Does the Media Make the Recession Worse?

by Victor Cheng

When it comes to get the latest information about the recession, is the media a friend or the enemy?

More and more so I think the media does more harm to small business owners than it does good.

In a world of hyper competition amongst media outlets, there is enormous financial pressure to get your attention. Without your attention, they can’t sell advertising, and they go out of business.

As an example of this, roughly 150 newspapers have gone out of business in the past year — some after being in publication for 100 years.

In the quest for your attention, there’s one “trick” that the major daily news outlets use. It’s the simple idea that bad news outsells good news.  Guess what? Yesterday, 4,000 airplanes landed safely… NEWS AT 11!

You never see that good news reported. In a crisis situation, bad news gets attention. When readers and viewers get burnt out, reporters, editors, and producers will occasionally throw in a good news / feel good story — especially one that is overly optimistic like some economists somewhere says the recession could end tomorrow.

This of course gets everyone’s hopes up, and then the next day the bad news cycle starts all over again and now that your hopes have been dashed, you’re paying attention to every story.

I was reminded of this the other night when I was attending a local parenting workshop on how to raise daughters. I have two girls and my wife and I are determined to raise them to be happy, confident, and comfortable in their own skin. While that may not seem like much, it my book and given the society we’re in, that’s a very tough challenge.

Even though my girls are only 2 years and 6 years old, about two years ago I started reading the magazine Cosmo Teen. It’s the teenage version of the women’s magazine that regularly promises “7 Tips to Drive Your Man Wild in Bed” “11 Ways to Get you Summer Beach Body Now”, etc…

I started reading it because of the old adage… “know thy enemy”. And in my book, Cosmo Teen is most definitely the enemy to any parent who wants to raise a daughter with a health sense of self esteem and body image.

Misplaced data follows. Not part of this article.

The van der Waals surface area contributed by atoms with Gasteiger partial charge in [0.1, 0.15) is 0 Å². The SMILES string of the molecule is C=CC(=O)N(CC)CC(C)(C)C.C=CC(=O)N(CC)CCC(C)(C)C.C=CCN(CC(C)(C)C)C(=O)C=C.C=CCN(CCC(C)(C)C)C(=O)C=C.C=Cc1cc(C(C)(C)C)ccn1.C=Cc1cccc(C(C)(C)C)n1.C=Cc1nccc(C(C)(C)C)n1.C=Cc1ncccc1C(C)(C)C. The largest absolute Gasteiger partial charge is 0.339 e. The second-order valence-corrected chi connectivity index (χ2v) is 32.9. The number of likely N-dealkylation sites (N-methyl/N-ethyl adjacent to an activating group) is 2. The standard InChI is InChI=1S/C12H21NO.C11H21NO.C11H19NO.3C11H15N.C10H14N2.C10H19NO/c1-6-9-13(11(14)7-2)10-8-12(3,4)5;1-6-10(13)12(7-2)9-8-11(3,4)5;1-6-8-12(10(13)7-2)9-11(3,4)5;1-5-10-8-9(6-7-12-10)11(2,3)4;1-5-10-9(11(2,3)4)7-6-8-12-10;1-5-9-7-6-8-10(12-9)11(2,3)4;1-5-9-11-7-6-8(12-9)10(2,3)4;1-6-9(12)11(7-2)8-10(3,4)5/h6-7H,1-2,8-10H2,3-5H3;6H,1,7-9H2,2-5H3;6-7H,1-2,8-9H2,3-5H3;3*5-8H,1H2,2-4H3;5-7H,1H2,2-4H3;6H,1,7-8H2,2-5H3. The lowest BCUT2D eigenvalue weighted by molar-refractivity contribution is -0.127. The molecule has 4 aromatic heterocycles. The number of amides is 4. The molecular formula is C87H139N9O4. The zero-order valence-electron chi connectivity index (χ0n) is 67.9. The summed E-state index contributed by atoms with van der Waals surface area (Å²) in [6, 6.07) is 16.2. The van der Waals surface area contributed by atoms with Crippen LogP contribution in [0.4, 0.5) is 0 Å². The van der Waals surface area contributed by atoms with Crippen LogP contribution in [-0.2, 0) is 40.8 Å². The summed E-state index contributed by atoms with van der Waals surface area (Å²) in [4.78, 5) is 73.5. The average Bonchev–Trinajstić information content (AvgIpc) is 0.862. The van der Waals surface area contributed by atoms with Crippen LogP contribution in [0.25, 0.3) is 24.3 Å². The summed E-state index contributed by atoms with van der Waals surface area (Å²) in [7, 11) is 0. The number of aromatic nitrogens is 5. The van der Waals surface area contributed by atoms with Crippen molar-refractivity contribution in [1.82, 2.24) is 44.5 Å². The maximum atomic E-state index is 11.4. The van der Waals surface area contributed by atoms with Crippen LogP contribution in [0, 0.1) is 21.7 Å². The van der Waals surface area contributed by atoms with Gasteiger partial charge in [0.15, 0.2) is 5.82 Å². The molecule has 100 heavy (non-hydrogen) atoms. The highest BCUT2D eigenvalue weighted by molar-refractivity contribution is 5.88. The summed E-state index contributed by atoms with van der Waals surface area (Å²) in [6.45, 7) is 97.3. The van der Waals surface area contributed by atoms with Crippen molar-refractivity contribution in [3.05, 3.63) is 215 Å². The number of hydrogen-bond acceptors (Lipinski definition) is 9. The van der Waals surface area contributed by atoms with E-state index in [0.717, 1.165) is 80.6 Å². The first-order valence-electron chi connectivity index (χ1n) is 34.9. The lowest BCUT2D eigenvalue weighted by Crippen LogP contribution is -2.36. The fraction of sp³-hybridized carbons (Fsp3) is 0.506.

From page 1 to page 100 of Cosmo Teen, every article, every photo, every word, and every advertisement has behind it the underlying premise that the teenage reader is flawed, inadequate, and generally screwed up. But, by reading this article or buying that product you can be a little less screwed up.

So what’s the solution for teenager girls and small business owners?

According to the parenting expert I heard the other night, there are two options — both of which I think apply equally to business owners.

The first is to not let your teenage girls read that kind of garbage – the equivalent of forcing yourself to avoid paying too much attention to the media.

The second is to “innoculate” your girls from the messages subtly conveyed by the media. An example of this would be going through each page of the offending magazine, rigorously analyzing it, and pointing out the underlying attempt to undermine the reader’s sense of self esteem.

“Oh look at that pimple ad… they just want you to be overly freaked out about it so they can sell more pimple cream.” And do something like that on every page… thus “innoculate” one’s girls from receiving these messages without challenging or filtering them.

For the business owner it means being hyper aware that in the daily news media, those stories get broadcast (or published) for one reason and one reason only — ratings / readership.  The media peddles the bad news so they can make more money.

So when it comes to making decisions about your business, take any information you get from the media with a grain of salt. Even better, do your best to ignore the national news media… and instead pay closer attention to how the needs of your customers have evolved in this economy.

The latter will be much more productive in helping you evolve your business to keep up with or preferably stay ahead of this fast changing economy.

What do you think? Does the media make the recession better (e.g., shorter) or worse? Leave your comments below.

Comments

{ 1 comment… read it below or add one }

Alicia May 14, 2009 at 11:58 PM

Just as small business owners should turn off their TV, they should also “dump the clump” and avoid conversations with pessimistic people trying to give personal and business advice. I took the stand long ago to only take advice from people I want to be like. Overall, there are only a few people I would like to emulate or be “like” and, congratulations (!) Victor, you are one of them!

Leave a Comment

Previous post:

Next post: